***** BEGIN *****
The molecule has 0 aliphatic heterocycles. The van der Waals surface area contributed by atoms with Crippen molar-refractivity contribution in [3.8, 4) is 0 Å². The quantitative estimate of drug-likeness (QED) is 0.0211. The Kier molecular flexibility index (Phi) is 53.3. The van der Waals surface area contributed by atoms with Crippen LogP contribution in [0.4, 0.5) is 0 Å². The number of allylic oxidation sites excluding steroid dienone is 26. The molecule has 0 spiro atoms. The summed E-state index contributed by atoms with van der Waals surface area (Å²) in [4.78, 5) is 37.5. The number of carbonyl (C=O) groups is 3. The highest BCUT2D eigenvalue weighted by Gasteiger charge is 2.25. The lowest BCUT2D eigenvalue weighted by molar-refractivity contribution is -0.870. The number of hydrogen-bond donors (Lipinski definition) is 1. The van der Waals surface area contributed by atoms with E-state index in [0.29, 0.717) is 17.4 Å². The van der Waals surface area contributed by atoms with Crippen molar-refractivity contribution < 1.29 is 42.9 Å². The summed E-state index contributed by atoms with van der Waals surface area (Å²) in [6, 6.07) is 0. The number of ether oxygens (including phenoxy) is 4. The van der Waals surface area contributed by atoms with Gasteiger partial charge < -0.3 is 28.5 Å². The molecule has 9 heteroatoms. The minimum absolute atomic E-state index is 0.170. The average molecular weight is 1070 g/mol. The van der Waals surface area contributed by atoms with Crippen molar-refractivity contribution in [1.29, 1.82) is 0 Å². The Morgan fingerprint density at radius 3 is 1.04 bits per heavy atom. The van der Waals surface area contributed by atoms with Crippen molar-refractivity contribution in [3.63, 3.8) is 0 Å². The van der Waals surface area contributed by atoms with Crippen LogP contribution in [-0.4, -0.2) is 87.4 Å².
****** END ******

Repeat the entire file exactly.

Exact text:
The molecule has 0 aliphatic heterocycles. The van der Waals surface area contributed by atoms with Crippen molar-refractivity contribution in [3.8, 4) is 0 Å². The quantitative estimate of drug-likeness (QED) is 0.0211. The Kier molecular flexibility index (Phi) is 53.3. The van der Waals surface area contributed by atoms with Crippen LogP contribution in [0.4, 0.5) is 0 Å². The number of allylic oxidation sites excluding steroid dienone is 26. The molecule has 0 spiro atoms. The summed E-state index contributed by atoms with van der Waals surface area (Å²) in [4.78, 5) is 37.5. The number of carbonyl (C=O) groups is 3. The highest BCUT2D eigenvalue weighted by Gasteiger charge is 2.25. The lowest BCUT2D eigenvalue weighted by molar-refractivity contribution is -0.870. The number of hydrogen-bond donors (Lipinski definition) is 1. The van der Waals surface area contributed by atoms with E-state index in [0.29, 0.717) is 17.4 Å². The van der Waals surface area contributed by atoms with Crippen molar-refractivity contribution < 1.29 is 42.9 Å². The summed E-state index contributed by atoms with van der Waals surface area (Å²) in [6, 6.07) is 0. The number of ether oxygens (including phenoxy) is 4. The van der Waals surface area contributed by atoms with Gasteiger partial charge < -0.3 is 28.5 Å². The molecule has 9 heteroatoms. The minimum absolute atomic E-state index is 0.170. The average molecular weight is 1070 g/mol. The van der Waals surface area contributed by atoms with Crippen molar-refractivity contribution in [1.29, 1.82) is 0 Å². The Morgan fingerprint density at radius 3 is 1.04 bits per heavy atom. The van der Waals surface area contributed by atoms with Crippen molar-refractivity contribution in [3.63, 3.8) is 0 Å². The van der Waals surface area contributed by atoms with Crippen LogP contribution in [-0.4, -0.2) is 87.4 Å².